• Big Sister Instinct: In the first issue, Mary explains that she once saw a boy getting bullied but left pretending she hadn't seen anything. In contrast, when Krono throws a van against her little brother, she rushes to get him out of the way and gets crushed instead (luckily, the Witchblade saves her).
  • Blind Without 'Em: "Why do I wear glasses in battle? Because I need them, Einstein!"
  • The Chosen One:
    • Mary for the Witchblade.
    • Tony Estacado for the Darkness, although he doesn't inherit real power until he turns twenty-one. For now he's something of The Load.
  • The Commissioner Gordon: Sara Pezzini seems to fill the role.
  • Death by Adaptation: Although he had been killed by the time the series was released, Jackie Estacado (heavily implied to be the Darkness wielder before Tony) is more or less stated to have died impregnating a woman, rather than in combat.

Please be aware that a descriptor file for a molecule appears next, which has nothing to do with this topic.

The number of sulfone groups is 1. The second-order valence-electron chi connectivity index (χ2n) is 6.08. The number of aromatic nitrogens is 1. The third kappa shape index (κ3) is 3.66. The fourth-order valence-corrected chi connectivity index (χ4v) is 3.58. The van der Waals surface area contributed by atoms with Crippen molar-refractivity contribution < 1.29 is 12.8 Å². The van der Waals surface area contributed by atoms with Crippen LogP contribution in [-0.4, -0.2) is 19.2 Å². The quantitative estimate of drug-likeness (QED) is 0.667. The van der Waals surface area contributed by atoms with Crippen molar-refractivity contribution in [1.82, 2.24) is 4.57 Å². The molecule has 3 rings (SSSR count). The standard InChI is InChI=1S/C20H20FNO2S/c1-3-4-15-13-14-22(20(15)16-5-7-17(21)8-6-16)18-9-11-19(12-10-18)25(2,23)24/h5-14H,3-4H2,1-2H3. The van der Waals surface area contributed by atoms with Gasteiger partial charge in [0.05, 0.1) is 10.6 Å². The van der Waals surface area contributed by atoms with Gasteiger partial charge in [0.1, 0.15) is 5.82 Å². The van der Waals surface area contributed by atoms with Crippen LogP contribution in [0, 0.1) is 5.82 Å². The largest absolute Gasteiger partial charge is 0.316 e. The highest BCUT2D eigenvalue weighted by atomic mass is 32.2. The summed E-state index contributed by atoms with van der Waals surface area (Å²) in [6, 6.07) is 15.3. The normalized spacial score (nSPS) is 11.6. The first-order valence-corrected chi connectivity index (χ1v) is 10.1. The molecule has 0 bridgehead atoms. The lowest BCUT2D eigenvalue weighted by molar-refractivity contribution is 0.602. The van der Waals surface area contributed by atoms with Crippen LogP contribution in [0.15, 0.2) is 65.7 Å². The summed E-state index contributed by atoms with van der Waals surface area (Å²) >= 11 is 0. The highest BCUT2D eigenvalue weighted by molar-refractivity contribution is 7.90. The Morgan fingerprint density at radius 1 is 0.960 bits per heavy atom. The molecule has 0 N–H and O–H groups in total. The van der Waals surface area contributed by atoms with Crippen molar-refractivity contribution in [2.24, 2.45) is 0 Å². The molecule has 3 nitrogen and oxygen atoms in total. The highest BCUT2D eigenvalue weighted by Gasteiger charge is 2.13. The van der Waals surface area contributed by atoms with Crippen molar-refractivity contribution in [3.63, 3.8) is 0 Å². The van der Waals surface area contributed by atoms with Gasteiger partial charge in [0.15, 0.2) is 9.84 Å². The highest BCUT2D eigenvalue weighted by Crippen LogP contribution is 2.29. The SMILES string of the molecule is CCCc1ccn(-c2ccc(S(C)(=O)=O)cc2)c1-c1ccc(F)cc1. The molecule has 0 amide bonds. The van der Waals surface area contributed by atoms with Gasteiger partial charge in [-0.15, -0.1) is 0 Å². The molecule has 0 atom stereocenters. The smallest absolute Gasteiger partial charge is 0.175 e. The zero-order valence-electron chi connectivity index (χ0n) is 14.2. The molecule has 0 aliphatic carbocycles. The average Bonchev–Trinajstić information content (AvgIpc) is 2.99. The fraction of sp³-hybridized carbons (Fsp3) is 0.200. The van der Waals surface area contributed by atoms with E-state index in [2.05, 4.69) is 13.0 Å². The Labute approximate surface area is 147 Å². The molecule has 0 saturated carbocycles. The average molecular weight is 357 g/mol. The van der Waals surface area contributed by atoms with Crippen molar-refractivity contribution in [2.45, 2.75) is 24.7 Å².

• Decoy Protagonist: The first few pages of issue #1 mention that the Witchblade's modern user, like those before her, needs to be an exceptional and beautiful young woman with tons of courage and willpower. We're introduced to a shot of a beautiful, well dressed girl walking down the hall, who then moves out of the way to reveal Mary, the actual protagonist.
  • Hero Secret Service: Sandra Wilkins, the protege of Lord Sonatine and the elite warrior of the Brotherhood of Darkness, serves as the personal bodyguard to Tony. Justified in that Tony hasn't inherited his full powers yet, and needs protection.
  • High School A.U.: While the heroes are original characters, this is essentially what Switch is. The original title was even an abbreviation of "Teenage Witchblade."
  • It Sucks to Be the Chosen One: Again, Mary and Tony. As the artist summarized it, they're "just teenage dumbasses with regular problems having the world dropped on them every now and then."
  • Ordinary High-School Student: How Mary and everyone else starts off.
  • Razor Wings: Mary's brothers description when Zala took control was "You turned into knives and destroyed the street".